Thursday, 17 April 2014

UN in your language

UN rights expert hails Arms Trade Treaty and urges States to do more to also regulate production

The poorly regulated trade in arms has adverse humanitarian, human rights and development consequences. Photo: OCHA/ Jihan El Alaily

The United Nations Independent Expert on the promotion of a democratic and equitable international order, Alfred de Zayas, welcomed the adoption of first legally-binding UN Arms Trade Treaty that prohibits states from exporting conventional weapons to countries when they know those weapons will be used for genocide, crimes against humanity or war crimes.

"Those who sell or facilitate weapons to individuals that will commit human rights violations know that they have responsibility for the death and misery caused by those weapons and at some stage may be liable to face the International Criminal Court for complicity in war crimes and crimes against humanity," Mr. de Zayas warned.

For the human rights expert, the adoption of the treaty is a significant first step with the potential to reduce "the appalling human cost of the trade in conventional weapons and the conflicts they fuel. Undoubtedly, this treaty constitutes an historic moment toward the goal of meaningful disarmament and the reduction of hostilities," the expert stressed.

"However, the treaty is not perfect, since numerous ambiguities remain in the text which could end up favoring the arms industry," the expert said, stressing that nothing in the treaty prohibits selling weapons to non-state entities. "More reflection is needed and a subsequent agreement should address outstanding issues that were left out in the final compromise. It is for civil society in the countries concerned to participate in this debate."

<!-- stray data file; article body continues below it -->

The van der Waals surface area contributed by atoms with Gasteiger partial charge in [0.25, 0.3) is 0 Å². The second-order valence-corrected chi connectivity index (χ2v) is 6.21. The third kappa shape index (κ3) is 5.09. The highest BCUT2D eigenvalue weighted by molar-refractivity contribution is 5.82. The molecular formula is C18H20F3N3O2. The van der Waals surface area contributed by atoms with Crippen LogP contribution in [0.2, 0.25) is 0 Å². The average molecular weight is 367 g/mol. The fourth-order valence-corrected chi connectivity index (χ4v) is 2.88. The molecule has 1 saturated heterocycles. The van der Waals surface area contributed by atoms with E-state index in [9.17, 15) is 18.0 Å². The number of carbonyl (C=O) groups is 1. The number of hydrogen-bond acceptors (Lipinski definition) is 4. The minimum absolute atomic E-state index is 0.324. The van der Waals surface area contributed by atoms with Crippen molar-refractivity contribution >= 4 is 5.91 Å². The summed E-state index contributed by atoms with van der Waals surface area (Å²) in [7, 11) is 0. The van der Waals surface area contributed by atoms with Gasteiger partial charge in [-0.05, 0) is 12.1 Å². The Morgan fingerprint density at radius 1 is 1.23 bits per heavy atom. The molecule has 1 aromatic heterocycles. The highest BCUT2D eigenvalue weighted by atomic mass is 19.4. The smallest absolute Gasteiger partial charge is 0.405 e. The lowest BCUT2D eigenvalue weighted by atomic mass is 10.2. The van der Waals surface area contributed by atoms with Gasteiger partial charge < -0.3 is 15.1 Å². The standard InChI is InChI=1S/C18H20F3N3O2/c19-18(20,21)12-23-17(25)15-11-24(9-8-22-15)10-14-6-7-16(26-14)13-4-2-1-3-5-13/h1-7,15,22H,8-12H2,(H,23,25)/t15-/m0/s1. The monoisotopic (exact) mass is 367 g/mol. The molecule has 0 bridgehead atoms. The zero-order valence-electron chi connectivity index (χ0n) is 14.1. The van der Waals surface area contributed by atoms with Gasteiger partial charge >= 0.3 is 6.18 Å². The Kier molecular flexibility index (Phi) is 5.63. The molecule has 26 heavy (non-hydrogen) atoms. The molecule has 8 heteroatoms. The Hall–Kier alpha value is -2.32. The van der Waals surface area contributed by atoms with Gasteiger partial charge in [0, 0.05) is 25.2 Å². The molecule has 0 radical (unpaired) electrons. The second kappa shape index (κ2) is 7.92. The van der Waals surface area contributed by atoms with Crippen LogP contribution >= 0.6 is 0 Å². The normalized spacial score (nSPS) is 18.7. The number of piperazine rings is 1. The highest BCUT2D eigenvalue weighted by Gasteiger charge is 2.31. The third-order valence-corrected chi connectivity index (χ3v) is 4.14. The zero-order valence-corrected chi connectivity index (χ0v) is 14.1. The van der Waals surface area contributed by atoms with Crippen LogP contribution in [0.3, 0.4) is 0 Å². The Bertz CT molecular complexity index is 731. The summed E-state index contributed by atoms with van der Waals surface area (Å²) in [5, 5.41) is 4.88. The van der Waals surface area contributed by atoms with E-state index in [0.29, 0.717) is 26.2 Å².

"The world needs to stop not only the trade but the production of arms, since once weapons have been produced, there is an incentive to use them and to continue producing them," he underscored. "All these resources and energy must be shifted away from the logic of armed conflict and toward the advancement of peace and the promotion of civil, political, economic, social and cultural rights."

"Peace, as the absence of war and of structural violence, cultural hegemonism and the eradication of extreme poverty -as envisaged in the Millennium Development Goals, is a necessary condition for an international order that is more democratic and more equitable," he said

Recalling his 2012 reports* to the UN Human Rights Council and the UN General Assembly, Mr. de Zayas emphasized that the endorsing of the draft arms trade treaty was urgently needed for the realisation of a democratic and equitable international order.


Additional links:

(*) Check the reports
UN General Assembly
UN Human Rights Council

  • Alfred de Zayas (United States of America) was appointed as the first Independent Expert on the promotion of a democratic and equitable international order by the Human Rights Council, effective May 2012. He is currently professor of international law at the Geneva School of Diplomacy. Mr. de Zayas practiced corporate law and family law in New York and Florida. As a Human Rights Council's mandate holder, he is independent from any government or organization and serves in his individual capacity. Learn more, log on here.
  • Watch the Independent Expert on OHCHR YouTube channel
  • The World We Want
  • UN News: New treaty will help reduce human cost of poorly regulated arms trade – UN official

UN Human Rights, follow us on social media:
Facebook | Twitter | Google+ |YouTube | Storify

Social Media

facebook32x32 Dblue twitter32x32 Dblue vimeo32x32 Dblue Issuu dark blue 32
UNRIC Social Media

 

externallinks-icon120x120 External links:

UNNewsCentre-web
→ The Daily Wrap

infoPoint32x32 Dblue Latest Products:

 Backgrounders on Ukraine,
       Civil Society, Transitional Justice

 Library Newsletter - March 2014
(new websites, information material, videos and publications)

 UNRIC Newsletter, March

pdfIcon tiny UNRIC Partnerships - Ed. No1, Janaury 2014

externallinks-icon120x120External link (non-UN):

whatsinblue

When the Security Council approaches the final stage of negotiation of a draft resolution the text is printed in blue... What's in Blue helps interested UN readers keep up with what might soon be "in blue".

externallinks-icon120x120External link (non-UN):

securitycouncilreport